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Date:	Mon, 7 Feb 2011 17:14:45 -0800
From:	Kees Cook <kees.cook@...onical.com>
To:	James Morris <jmorris@...ei.org>
Cc:	linux-kernel@...r.kernel.org
Subject: Re: [SECURITY] /proc/$pid/ leaks contents across setuid exec

Hi James,

On Tue, Feb 08, 2011 at 11:44:40AM +1100, James Morris wrote:
> On Mon, 7 Feb 2011, Kees Cook wrote:
> 
> > $ ./procleak.py auxv,syscall /usr/bin/passwd
> > running
> > AT_BASE:   0x7f2828bde000
> > AT_RANDOM: 0x7fff80bde7c9
> > Changing password for kees.
> > (current) UNIX password: 0 0x0 0x7fff80bdda90 0x1ff 0x7fff80bdd580 0x7f2828dc57c0 0x7f28287cec1d 0x7fff80bdd088 0x7f28282fe6c0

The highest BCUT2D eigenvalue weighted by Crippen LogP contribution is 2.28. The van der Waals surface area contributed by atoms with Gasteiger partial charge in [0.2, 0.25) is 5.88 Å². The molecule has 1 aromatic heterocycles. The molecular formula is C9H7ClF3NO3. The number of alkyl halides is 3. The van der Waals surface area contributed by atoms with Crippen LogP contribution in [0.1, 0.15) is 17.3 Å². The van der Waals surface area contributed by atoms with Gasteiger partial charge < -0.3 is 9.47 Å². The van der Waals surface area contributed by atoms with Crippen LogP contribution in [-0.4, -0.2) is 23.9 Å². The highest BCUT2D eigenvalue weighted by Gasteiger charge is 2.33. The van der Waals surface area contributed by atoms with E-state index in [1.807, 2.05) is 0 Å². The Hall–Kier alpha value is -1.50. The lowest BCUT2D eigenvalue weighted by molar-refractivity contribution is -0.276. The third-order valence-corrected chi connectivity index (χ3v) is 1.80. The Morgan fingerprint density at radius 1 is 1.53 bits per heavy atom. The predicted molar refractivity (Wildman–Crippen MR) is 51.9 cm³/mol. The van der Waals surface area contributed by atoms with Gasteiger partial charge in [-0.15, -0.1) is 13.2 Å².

> > 
> > There needs to be some way to break the connection to these files across
> > the setuid exec, or perform some sort of revalidation of permissions. (Maybe
> > check dumpable?)
> 
> The way to do this is to set O_CLOEXEC.

Sure, I know about O_CLOEXEC, but this is about protecting the
just-been-execed setuid process from the attacking process that has no
reason to set O_CLOEXEC.

Something like this needs to be enforced on the kernel side. I.e. these
file in /proc need to have O_CLOEXEC set in a way that cannot be unset.

> Changing the behavior in the core kernel will break userspace.

I don't think /proc/$pid/* needs to stay open across execs, does it? Or at
least the non-0444 files should be handled separately.

-Kees

-- 
Kees Cook
Ubuntu Security Team
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